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Polycentric Solutions for Groundwater Governance in Sub-Saharan Africa: Encouraging Institutional Artisanship in an Extended Ladder of Participation

Independent Researcher and Consultant, 12 Ridge Road, Unit A, Greenbelt, MD 20770, USA
Academic Editors: Y. Jun Xu and Viviana Re
Water 2021, 13(5), 630; https://doi.org/10.3390/w13050630
Received: 16 December 2020 / Revised: 5 February 2021 / Accepted: 19 February 2021 / Published: 27 February 2021
The growth of groundwater irrigation poses opportunities and challenges, particularly in Africa where substantial potential exists for increased groundwater irrigation but has been constrained by limited access to energy, technology for pumps and drilling, markets, and other factors. Conventional groundwater governance concepts for state-led regulation or co-management are problematic for conditions where state capacity or political support for regulation to reconcile conflicting interests is limited. Experience in Africa and elsewhere does offer examples that may help recognize feasible patterns for collective action that can influence the equity, efficiency, and sustainability of groundwater development. An extended ladder of participation helps look beyond state-led water governance and co-management to a more diverse range of opportunities for supporting local autonomy and initiative to expand opportunities and solve problems in groundwater development. Collective action in groundwater governance can include well spacing; sharing of wells, pumps, and pipes; protecting domestic water sources; crop coordination; groundwater recharge; water imports; and aquifer management. Even where non-state organizations and collective action play primary roles in water governance, they may still be empowered by, receive advice from, or share information with government agencies and other actors. Polycentric groundwater governance can be supported by improving information, facilitating cooperation, endorsing standards, providing a legal framework for resolving conflicts and constituting governance agreements, and through polycentric social learning. Polycentric institutional artisanship by water users and their organizations can help find feasible solutions for improving groundwater governance. View Full-Text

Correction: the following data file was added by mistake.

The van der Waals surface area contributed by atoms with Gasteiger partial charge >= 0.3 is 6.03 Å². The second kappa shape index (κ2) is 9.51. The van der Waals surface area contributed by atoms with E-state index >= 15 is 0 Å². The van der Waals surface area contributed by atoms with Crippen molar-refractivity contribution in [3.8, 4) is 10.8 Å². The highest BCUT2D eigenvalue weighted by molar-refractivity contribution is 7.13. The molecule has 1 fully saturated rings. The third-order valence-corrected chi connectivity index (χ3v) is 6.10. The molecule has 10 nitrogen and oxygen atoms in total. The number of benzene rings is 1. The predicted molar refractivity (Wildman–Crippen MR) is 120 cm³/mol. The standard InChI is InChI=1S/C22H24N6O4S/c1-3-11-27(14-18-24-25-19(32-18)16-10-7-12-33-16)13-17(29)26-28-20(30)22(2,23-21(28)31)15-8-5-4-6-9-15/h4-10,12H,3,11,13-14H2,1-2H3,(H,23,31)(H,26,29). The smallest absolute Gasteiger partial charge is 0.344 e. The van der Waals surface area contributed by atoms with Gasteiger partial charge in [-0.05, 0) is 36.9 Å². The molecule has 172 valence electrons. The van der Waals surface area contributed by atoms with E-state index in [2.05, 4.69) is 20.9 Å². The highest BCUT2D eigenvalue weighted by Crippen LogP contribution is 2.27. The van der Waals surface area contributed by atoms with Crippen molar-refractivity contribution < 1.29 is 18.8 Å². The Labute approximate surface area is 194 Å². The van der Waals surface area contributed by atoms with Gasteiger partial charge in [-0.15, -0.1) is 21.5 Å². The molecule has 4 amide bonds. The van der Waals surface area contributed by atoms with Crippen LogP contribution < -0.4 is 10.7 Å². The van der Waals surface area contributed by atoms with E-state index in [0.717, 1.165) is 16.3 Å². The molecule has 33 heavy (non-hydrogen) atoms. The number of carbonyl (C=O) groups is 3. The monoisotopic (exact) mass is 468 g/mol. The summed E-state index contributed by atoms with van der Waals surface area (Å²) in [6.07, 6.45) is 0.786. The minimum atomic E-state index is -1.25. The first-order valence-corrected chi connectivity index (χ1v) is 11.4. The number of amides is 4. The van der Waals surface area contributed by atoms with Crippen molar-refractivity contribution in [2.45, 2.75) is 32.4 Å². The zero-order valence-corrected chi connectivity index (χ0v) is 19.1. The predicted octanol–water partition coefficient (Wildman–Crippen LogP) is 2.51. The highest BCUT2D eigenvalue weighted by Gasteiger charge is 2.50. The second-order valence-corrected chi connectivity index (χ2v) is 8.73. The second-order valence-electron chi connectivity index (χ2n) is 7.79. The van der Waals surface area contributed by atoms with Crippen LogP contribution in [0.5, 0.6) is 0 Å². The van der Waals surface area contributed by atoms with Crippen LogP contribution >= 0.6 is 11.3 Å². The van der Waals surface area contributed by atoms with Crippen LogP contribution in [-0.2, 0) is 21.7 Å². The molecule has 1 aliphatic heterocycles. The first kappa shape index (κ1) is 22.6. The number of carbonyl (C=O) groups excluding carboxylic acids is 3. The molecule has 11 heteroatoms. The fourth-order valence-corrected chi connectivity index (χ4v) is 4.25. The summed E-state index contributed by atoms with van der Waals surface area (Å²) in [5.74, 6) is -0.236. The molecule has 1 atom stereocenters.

Keywords: participatory groundwater governance; polycentric problem solving; institutional artisanship; farmer-led irrigation; community-based natural resource management; co-management; stakeholder engagement participatory groundwater governance; polycentric problem solving; institutional artisanship; farmer-led irrigation; community-based natural resource management; co-management; stakeholder engagement
MDPI and ACS Style

Bruns, B. Polycentric Solutions for Groundwater Governance in Sub-Saharan Africa: Encouraging Institutional Artisanship in an Extended Ladder of Participation. Water 2021, 13, 630. https://doi.org/10.3390/w13050630

AMA Style

Bruns B. Polycentric Solutions for Groundwater Governance in Sub-Saharan Africa: Encouraging Institutional Artisanship in an Extended Ladder of Participation. Water. 2021; 13(5):630. https://doi.org/10.3390/w13050630

Chicago/Turabian Style

Bruns, Bryan. 2021. "Polycentric Solutions for Groundwater Governance in Sub-Saharan Africa: Encouraging Institutional Artisanship in an Extended Ladder of Participation" Water 13, no. 5: 630. https://doi.org/10.3390/w13050630

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